Look who’s coming up

Hope springs eternal throughout Major League Baseball in early April, but for the Dodgers and Angels, the end of spring training carries not hopes but hefty expectations.

Both clubs are approaching Monday’s opening day not only as the defending champions in their respective divisions, but also as odds-on favorites in many corners to reach the playoffs again.

First, though, they celebrated their rite of spring Thursday night with the one-game version of their former “Freeway Series” with the Dodgers beating the Angels, 6-2, on a nippy, overcast night in front of 31,023 at Dodger Stadium.


Third baseman Casey Blake hit a two-run home run for the Dodgers off Angels starter Dustin Moseley, and the Dodgers’ most heralded player, Manny Ramirez, knocked in another run with a single to center field in the fifth inning.

Ramirez also walked twice and scored from first on a triple by Andre Ethier (who also homered in the eighth), and each of Ramirez’s at-bats were greeted with a rousing ovation.

“I’m happy to be back, and I’m anxious to see my fans too,” Ramirez said.

It was the first time the Dodgers played at Chavez Ravine since Oct. 15, when they lost the fifth and deciding game of the National League Championship Series to the Philadelphia Phillies, who went on to win the World Series over the Tampa Bay Rays.

And after several weeks of Cactus League spring-training games in Arizona for both clubs, “it’s good to get into a night game and into a major league ballpark,” said Angels Manager Mike Scioscia.

Both teams started the players expected to fill their everyday lineups -- including Dodgers catcher Russell Martin, who is recovering from flu -- and most went about seven innings.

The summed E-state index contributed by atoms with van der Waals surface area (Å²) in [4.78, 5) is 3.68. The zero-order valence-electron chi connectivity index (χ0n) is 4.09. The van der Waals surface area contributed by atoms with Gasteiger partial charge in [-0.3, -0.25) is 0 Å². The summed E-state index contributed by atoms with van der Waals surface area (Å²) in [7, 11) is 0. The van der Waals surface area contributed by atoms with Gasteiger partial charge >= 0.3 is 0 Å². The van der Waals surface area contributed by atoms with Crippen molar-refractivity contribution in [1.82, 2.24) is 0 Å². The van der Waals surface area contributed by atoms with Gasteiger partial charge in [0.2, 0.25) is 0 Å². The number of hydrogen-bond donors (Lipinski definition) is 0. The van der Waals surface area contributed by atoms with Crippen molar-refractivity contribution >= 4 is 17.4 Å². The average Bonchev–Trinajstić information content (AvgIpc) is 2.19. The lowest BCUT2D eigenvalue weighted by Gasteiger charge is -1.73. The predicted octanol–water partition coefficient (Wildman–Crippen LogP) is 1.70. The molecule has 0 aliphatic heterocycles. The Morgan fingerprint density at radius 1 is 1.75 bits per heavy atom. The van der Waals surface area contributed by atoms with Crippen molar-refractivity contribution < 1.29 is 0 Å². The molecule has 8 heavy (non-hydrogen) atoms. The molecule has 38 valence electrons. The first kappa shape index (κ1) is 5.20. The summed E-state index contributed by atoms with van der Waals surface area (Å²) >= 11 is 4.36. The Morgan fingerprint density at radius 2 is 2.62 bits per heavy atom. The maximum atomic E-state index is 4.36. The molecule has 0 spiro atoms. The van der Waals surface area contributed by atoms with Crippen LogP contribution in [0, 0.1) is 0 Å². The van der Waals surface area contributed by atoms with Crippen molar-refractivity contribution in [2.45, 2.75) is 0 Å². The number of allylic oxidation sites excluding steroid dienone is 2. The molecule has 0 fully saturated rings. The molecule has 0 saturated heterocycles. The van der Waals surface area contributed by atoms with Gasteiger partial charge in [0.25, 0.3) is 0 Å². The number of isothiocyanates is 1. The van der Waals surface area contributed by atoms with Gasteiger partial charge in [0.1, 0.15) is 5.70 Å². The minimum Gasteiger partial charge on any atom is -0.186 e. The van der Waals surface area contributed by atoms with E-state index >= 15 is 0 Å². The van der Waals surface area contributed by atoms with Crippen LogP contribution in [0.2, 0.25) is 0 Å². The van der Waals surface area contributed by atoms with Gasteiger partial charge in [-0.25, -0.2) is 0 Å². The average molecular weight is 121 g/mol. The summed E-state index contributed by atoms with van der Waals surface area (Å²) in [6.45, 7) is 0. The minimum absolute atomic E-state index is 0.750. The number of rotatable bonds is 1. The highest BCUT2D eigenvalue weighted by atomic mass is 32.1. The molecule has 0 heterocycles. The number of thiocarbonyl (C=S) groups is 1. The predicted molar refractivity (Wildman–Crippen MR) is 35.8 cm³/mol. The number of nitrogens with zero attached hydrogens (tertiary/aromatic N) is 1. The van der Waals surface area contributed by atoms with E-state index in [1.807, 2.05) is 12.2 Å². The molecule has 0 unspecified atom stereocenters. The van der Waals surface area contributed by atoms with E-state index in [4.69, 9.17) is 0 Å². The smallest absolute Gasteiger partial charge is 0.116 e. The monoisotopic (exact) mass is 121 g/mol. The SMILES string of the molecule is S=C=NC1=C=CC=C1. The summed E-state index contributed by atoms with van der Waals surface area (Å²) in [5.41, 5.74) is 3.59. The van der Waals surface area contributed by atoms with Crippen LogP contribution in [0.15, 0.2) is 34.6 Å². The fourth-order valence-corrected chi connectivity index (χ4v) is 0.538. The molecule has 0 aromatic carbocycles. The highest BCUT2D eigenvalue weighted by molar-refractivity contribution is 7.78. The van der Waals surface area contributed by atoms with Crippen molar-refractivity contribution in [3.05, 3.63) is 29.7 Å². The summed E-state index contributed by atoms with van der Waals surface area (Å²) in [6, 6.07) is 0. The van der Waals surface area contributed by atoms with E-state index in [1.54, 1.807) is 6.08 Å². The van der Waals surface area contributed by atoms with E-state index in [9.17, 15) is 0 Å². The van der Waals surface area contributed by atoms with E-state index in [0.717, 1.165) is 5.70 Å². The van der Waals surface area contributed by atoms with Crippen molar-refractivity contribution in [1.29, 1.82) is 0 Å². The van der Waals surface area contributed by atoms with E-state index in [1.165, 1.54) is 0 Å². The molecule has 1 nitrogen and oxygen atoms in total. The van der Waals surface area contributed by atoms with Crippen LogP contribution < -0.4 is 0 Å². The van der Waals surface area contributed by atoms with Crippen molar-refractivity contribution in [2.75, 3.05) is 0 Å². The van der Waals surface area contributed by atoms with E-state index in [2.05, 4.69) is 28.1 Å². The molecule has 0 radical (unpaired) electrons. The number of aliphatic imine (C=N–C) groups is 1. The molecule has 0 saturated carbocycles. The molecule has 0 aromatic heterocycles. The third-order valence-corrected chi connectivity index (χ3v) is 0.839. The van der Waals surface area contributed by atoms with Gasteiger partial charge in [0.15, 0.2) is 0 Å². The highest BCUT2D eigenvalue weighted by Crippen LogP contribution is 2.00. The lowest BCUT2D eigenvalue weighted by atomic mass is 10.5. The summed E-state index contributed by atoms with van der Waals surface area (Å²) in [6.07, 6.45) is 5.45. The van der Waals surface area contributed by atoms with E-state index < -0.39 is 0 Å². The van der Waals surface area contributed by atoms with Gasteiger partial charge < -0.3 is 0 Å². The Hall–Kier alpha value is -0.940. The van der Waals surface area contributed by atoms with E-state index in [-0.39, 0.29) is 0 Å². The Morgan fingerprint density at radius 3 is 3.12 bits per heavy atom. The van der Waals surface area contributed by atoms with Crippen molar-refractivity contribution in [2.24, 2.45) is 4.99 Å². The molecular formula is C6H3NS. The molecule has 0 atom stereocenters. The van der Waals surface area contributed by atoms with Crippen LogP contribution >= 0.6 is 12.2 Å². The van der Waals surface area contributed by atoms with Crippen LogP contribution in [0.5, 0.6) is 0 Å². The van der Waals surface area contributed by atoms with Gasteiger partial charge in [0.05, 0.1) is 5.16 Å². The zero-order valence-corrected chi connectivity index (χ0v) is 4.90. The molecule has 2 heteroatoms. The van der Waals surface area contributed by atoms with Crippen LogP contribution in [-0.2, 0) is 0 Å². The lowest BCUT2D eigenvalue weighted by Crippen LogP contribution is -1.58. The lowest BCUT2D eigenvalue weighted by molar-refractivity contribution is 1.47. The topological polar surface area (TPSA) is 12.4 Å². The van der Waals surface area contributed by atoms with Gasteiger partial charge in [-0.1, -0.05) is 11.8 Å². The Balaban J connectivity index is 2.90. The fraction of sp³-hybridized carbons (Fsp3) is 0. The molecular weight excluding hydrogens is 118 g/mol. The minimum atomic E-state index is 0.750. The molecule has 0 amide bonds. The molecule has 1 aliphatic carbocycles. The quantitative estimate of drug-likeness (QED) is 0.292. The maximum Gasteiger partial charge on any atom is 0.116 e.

Dodgers starter Randy Wolf gave up only one unearned run and four hits in three innings of work, and the left-hander had three strikeouts.

Moseley, in turn, surrendered three earned runs and four hits in four innings.

For Scioscia’s Angels, the goal this season is to rectify their quick exit from the playoffs last season, when they were eliminated in the first round by the Boston Red Sox after posting baseball’s best record of 100-62.

The Angels return with strong pitching, a power-hitting outfield of Torii Hunter, Bobby Abreu and Vladimir Guerrero and, in the words of Dodgers Manager Joe Torre, “their manager [Scioscia] is outstanding.”

“They’re a real good team,” Torre said.

“They’re a good model for teams to pattern themselves after because they play the game so well, they’re fundamentally sound.

“They play a very aggressive style that can be a little intimidating for the other team,” he added.

Even so, Scioscia said the Angels -- who open against the Oakland Athletics at Angel Stadium -- remain “a work in progress.”

“There’s always ways to tighten things up,” he said.

“Everything’s where it should be” to start the season, but “I don’t think you ever have it where you say, ‘Hey, you’re ready.’ ”

The Dodgers, meanwhile, are viewed as having solid defense and good hitting, but a pitching staff that’s suspect.

Batting third in the lineup is Ramirez, who hit .396 in 53 games after joining the Dodgers last summer, helping to propel them into postseason play.

Ramirez arrived late to spring training because of his contract negotiations and he’s still getting himself in shape for opening day. He planned to play left field again tonight. “I’ll be ready” for the Dodgers’ opener against the Padres in San Diego, he said.

In the meantime, Dodgers first baseman James Loney said he relished playing again in Dodger Stadium.

“It feels good to be back,” he said. “We love playing here, it’s a great atmosphere.

“Getting back here and getting ready to go is something we’ve all been looking forward to.”